J(w(n +1))< J(w(n)) (7)

Where w (n) the previous value of the weight vector and w(n + 1) is its updated value.

The steepest decent algorithm is described as,

w(n + 1) = w(n)- 1/2 [micro]g(n) (8)

Where ndenotes the iteration, [micro]is called as the step-size parameter.

So, the wiener solution for filter weight by use of steepest descent method produces: w (n + 1) = w (n) + [mu][p - Rw(n)] (9)

In (9), the adjustments [delta]w(n) applied to the tap- weight vector at timen + 1 is equal to [mu] [p - Rw (n)].

Least-Mean-Square:

Wiener and steepest descent can give optimal solution if (i) the exact measurements of the gradient Vector [nabla]J at each iterationnis known and (ii) the exact suitable value of the step-size parameter [mu] is known. However, practically exact measurements of the gradient vector are not possible, since it would require prior knowledge of both the correlation matrixfland cross-correlation vectorp.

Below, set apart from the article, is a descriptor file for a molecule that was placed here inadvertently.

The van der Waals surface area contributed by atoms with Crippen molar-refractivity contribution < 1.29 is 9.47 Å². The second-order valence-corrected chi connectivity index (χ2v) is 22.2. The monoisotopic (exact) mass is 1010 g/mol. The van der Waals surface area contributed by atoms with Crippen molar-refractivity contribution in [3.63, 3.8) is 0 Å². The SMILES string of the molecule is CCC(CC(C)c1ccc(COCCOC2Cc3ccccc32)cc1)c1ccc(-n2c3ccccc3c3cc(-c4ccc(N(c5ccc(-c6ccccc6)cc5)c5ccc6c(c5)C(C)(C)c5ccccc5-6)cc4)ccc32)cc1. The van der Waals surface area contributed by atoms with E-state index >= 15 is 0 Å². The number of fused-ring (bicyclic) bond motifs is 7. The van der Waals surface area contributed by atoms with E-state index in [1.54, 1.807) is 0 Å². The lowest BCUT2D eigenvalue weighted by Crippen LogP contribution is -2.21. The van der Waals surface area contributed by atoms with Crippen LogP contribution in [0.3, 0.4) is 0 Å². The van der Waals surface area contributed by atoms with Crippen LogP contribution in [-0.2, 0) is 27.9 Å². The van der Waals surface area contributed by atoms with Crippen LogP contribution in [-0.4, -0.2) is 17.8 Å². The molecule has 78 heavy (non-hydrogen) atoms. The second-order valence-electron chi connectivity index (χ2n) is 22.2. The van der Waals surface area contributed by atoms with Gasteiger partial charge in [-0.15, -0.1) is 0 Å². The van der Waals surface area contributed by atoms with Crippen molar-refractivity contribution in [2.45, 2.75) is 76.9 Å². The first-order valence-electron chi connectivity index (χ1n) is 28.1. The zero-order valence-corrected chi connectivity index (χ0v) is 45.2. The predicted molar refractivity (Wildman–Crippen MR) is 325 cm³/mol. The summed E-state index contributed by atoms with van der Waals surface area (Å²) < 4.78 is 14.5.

Least mean square Algorithm provides an effective method to compute the optimal solution in terms of least mean square. The LMS algorithm uses an iterative search for the Wiener solution on a quadratic surface with a simplified gradient. It uses instantaneous error [e.sup.2](n) instead of estimated error E[[e.sup.2](n)] as the cost function. Now, the coefficient or weight w(n) updating equation for LMS algorithm can be defined as: [??] (n + 1) = [??] (n) + [mu]e* (n) x(n) (10)

For adaptation of the weight vectorw(n + 1), LMS algorithm requires knowledge of most recent weight vector w(n), input vector x(n) and instantaneous error signal e(n).

MATERIALS AND METHODS

For the simulation purpose the three different input models are developed which is used as a input to adaptive acoustic Echo Canceller system. The three input simulation models are voice and noise, Voice and echo, voice-noise and echo which are illustrated in figures 5, 6 and 7 respectively.